Mitsubishi L200 review

Our Rating: 
2006 model
By Auto Express Test TeamComments

The Mitsubishi L200 distills the Japanese maker's commercial vehicle and SUV know-how into a rugged 4x4 pick-up

Good looks, decent drive, versatile rear, strong residuals
Not quite as refined as a costlier passenger SUV

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Forget the Evo X, when it comes to Mitsubishis, they don’t get much more important than the L200 Double Cab. The rugged pick-up is the most popular machine of its type in the UK, accounting for a third of the total market! And, despite increased competition, the latest model ensures strong appeal with its dramatic styling and decent driving experience. The range starts with workmanlike 4Life and 4Work derivatives, but Elegance, Animal and Warrior versions boast more equipment and styling enhancements. The range-topping Warrior even comes with a Ralliart engine power upgrade - available as an option on other versions - which pushes power up to 165bhp. Rivals include the Toyota Hilux, Nissan Navara, VW Amarok and Ford Ranger.

Our choice: L200 2.5 DI-D 4WD Warrior manual



The Mitsubishi L200 is certainly distinctive. the rounded front end with large headlights and a prominent three-pointed diamond logo on the nose are inspired by Mitsubishi's Dakar rally cars. The L200 is huge, and the pick-up bed looks as if it has been added as an afterthought, with a massive gap between the bed and the rear of the passenger compartment. The dashboard is made from plastics which only occasionally reveal the vehicle’s tough nature, and is fashionably styled with a sporty steering wheel and blue-lit dials. It’s well equipped, and buyers can even fit full-colour touch-screen sat nav.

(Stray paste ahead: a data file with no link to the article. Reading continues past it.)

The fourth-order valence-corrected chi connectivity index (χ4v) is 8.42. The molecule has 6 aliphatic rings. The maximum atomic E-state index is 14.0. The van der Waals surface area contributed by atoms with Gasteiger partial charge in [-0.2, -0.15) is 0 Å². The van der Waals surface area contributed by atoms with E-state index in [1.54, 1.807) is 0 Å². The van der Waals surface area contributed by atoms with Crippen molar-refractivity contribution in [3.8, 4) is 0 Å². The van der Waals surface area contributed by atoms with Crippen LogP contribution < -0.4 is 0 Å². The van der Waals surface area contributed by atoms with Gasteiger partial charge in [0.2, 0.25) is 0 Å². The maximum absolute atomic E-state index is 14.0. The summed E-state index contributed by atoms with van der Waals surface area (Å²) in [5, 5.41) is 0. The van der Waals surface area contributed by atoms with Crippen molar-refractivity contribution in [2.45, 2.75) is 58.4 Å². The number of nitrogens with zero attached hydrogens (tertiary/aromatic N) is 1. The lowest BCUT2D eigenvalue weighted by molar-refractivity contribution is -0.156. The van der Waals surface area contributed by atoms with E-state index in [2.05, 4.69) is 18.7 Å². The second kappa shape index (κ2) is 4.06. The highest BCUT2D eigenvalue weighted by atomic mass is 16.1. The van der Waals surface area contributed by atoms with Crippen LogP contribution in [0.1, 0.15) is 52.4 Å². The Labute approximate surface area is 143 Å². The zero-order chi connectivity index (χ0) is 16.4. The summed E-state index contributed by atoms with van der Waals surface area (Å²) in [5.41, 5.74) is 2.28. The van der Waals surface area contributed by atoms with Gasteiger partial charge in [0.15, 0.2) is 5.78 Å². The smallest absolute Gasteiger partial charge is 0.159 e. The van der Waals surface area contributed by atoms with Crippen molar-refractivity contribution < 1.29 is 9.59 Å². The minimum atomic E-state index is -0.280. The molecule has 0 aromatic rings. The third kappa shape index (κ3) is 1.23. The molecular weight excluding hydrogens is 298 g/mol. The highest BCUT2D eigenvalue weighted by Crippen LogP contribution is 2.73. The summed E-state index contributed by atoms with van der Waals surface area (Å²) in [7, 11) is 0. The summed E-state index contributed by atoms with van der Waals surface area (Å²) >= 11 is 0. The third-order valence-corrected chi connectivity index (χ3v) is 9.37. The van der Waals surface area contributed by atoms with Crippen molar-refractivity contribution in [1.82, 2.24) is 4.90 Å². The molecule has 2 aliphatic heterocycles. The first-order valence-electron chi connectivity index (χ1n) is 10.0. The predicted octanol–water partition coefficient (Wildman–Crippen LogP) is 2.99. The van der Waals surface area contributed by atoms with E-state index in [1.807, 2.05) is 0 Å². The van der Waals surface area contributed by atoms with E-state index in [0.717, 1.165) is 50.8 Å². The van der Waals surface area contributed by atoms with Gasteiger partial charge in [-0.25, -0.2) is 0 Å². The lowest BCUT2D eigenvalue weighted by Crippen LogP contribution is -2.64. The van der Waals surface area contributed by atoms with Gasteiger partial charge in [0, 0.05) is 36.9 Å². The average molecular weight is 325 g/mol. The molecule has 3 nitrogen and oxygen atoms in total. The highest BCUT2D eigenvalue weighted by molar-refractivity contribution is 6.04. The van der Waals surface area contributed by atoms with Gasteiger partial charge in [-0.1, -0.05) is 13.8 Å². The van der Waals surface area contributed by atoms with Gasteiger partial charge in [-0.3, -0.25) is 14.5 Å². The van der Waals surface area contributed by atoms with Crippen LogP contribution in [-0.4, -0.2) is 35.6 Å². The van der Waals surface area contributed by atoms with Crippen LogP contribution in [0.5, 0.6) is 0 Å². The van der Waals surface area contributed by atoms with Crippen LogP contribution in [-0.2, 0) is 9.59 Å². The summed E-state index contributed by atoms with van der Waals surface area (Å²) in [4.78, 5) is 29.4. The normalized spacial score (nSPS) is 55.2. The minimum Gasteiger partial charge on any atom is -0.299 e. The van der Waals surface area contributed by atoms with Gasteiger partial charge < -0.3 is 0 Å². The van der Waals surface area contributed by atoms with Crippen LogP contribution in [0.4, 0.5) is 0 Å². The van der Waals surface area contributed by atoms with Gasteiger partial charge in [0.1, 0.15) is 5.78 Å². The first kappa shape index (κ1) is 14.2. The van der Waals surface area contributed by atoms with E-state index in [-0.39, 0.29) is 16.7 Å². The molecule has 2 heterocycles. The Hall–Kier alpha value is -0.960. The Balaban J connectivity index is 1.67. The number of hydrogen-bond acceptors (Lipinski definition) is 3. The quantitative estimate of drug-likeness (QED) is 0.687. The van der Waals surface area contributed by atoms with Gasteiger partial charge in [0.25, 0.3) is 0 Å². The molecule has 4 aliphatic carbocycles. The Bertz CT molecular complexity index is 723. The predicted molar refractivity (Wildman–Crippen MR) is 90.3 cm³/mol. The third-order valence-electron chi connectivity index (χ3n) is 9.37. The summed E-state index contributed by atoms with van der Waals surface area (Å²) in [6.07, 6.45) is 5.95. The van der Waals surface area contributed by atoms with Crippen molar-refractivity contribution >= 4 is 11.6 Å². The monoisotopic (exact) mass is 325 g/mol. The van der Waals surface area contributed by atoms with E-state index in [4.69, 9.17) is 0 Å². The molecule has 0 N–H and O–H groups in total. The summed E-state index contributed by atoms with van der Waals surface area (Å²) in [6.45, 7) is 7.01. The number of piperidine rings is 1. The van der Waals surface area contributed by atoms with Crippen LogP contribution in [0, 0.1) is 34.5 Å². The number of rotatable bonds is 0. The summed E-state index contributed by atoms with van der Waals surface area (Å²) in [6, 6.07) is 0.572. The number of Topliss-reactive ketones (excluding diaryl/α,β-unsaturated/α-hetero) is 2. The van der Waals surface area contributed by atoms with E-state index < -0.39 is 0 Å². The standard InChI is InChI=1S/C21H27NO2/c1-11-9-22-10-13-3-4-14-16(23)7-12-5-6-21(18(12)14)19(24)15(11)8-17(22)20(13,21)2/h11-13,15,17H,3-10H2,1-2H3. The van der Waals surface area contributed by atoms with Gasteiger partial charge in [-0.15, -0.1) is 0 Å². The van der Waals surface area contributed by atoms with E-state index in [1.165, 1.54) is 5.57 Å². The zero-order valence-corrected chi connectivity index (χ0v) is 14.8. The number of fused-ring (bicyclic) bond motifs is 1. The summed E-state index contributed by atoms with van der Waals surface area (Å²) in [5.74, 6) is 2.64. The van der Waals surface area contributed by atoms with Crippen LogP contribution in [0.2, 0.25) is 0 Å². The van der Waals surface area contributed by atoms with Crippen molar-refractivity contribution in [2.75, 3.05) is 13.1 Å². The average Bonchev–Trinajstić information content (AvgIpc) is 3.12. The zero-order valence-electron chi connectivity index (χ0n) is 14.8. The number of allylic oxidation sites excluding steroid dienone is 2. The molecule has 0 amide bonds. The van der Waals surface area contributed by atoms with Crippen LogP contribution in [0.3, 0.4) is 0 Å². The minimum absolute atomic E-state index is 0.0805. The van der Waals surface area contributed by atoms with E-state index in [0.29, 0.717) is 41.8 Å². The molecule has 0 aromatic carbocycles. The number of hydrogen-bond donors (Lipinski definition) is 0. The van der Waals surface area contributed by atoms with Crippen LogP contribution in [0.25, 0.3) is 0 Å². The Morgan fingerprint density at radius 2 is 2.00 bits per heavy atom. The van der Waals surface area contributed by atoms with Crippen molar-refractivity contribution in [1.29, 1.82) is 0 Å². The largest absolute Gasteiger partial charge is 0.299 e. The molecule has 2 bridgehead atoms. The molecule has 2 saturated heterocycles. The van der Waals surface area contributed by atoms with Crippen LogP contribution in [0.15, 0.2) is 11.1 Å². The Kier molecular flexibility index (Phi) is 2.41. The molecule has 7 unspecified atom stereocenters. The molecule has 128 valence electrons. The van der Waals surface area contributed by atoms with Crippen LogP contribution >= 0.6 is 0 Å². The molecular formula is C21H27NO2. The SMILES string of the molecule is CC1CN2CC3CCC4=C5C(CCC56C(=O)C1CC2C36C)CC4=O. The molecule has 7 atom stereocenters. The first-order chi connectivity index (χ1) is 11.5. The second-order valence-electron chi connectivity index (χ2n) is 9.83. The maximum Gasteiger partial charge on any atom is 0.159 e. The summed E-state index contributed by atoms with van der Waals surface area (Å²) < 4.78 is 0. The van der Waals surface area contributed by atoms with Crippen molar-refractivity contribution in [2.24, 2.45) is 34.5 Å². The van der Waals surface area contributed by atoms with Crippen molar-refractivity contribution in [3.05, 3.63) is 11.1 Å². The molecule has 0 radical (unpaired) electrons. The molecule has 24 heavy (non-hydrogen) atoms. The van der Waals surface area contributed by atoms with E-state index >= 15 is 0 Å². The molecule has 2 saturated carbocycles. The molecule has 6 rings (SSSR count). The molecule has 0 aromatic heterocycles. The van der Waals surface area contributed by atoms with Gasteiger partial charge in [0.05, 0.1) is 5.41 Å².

The Mitsubishi L200 has old-fashioned leaf spring suspension at the rear, enabling very heavy loads to be carried. But up front, there’s a sophisticated double wishbone and coil arrangement, and while it's a lot bouncier than a normal SUV. it's a lot better than pick-ups of old. The 2.5-litre turbodiesel four-cylinder engine produces 134bhp, and is smooth and torquey, if a little unrefined. The Japanese firm offers both manual and automatic gearboxes, while the L200’s off-road ability is also impressive.



Build quality is excellent, and the newcomer should continue its predecessor's reputation for faultless reliability. You only have to look at coverage of the 2011 Arab Spring uprisings to see how durable this pick up is – rebel forces fashioned impromptu assault vehicles from L200s, even going so far as to attaching heavy artillery to the pick-up bed.



The L200 combines four-door SUV practicality with a huge, versatile rear pick-up deck. It can be left open to the elements, but many owners fit aftermarket decks, which provide protection and security. Inside, the Mitsubishi is much more SUV-like than its utilitarian predecessor, with a decent driving position and plenty of space. There is room in the back for three adults, while the rear window can be lowered to allow access to the load deck.

Running Costs


Economy is pretty good for such a big vehicle, and recent tweaks have seen CO2 emissions dip below the 225g/km ‘gas guzzler’ mark. With competitive prices and excellent retained values, it's not hard to see why the Mitsubishi has been so successful.

Last updated: 5 May, 2012